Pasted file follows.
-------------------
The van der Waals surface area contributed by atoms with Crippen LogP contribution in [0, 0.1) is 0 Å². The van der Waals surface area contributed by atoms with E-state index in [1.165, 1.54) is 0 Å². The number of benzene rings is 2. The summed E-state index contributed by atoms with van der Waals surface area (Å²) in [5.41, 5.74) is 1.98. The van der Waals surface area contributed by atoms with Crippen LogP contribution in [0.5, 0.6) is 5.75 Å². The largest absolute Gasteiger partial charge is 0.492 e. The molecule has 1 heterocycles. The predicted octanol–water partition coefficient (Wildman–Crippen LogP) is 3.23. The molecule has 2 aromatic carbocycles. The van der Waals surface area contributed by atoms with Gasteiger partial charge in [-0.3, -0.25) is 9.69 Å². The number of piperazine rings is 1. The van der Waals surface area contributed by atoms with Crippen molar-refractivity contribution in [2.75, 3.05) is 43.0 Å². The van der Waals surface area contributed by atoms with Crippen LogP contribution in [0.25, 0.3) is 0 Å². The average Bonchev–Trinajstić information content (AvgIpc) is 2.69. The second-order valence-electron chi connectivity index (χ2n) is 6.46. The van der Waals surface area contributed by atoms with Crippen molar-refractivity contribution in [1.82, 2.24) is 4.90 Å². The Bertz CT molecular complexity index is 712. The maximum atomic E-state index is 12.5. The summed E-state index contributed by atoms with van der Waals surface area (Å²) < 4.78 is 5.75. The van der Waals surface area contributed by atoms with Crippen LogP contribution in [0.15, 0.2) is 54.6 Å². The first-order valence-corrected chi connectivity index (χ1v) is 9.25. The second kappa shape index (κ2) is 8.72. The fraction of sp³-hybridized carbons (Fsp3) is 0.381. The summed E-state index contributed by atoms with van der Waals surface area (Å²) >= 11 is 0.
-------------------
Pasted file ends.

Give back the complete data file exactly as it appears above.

The van der Waals surface area contributed by atoms with Crippen LogP contribution in [0, 0.1) is 0 Å². The van der Waals surface area contributed by atoms with E-state index in [1.165, 1.54) is 0 Å². The number of benzene rings is 2. The summed E-state index contributed by atoms with van der Waals surface area (Å²) in [5.41, 5.74) is 1.98. The van der Waals surface area contributed by atoms with Crippen LogP contribution in [0.5, 0.6) is 5.75 Å². The largest absolute Gasteiger partial charge is 0.492 e. The molecule has 1 heterocycles. The predicted octanol–water partition coefficient (Wildman–Crippen LogP) is 3.23. The molecule has 2 aromatic carbocycles. The van der Waals surface area contributed by atoms with Gasteiger partial charge in [-0.3, -0.25) is 9.69 Å². The number of piperazine rings is 1. The van der Waals surface area contributed by atoms with Crippen molar-refractivity contribution in [2.75, 3.05) is 43.0 Å². The van der Waals surface area contributed by atoms with Crippen LogP contribution in [0.25, 0.3) is 0 Å². The average Bonchev–Trinajstić information content (AvgIpc) is 2.69. The second-order valence-electron chi connectivity index (χ2n) is 6.46. The van der Waals surface area contributed by atoms with Crippen molar-refractivity contribution in [1.82, 2.24) is 4.90 Å². The Bertz CT molecular complexity index is 712. The maximum atomic E-state index is 12.5. The summed E-state index contributed by atoms with van der Waals surface area (Å²) < 4.78 is 5.75. The van der Waals surface area contributed by atoms with Crippen LogP contribution in [0.15, 0.2) is 54.6 Å². The first-order valence-corrected chi connectivity index (χ1v) is 9.25. The second kappa shape index (κ2) is 8.72. The fraction of sp³-hybridized carbons (Fsp3) is 0.381. The summed E-state index contributed by atoms with van der Waals surface area (Å²) >= 11 is 0.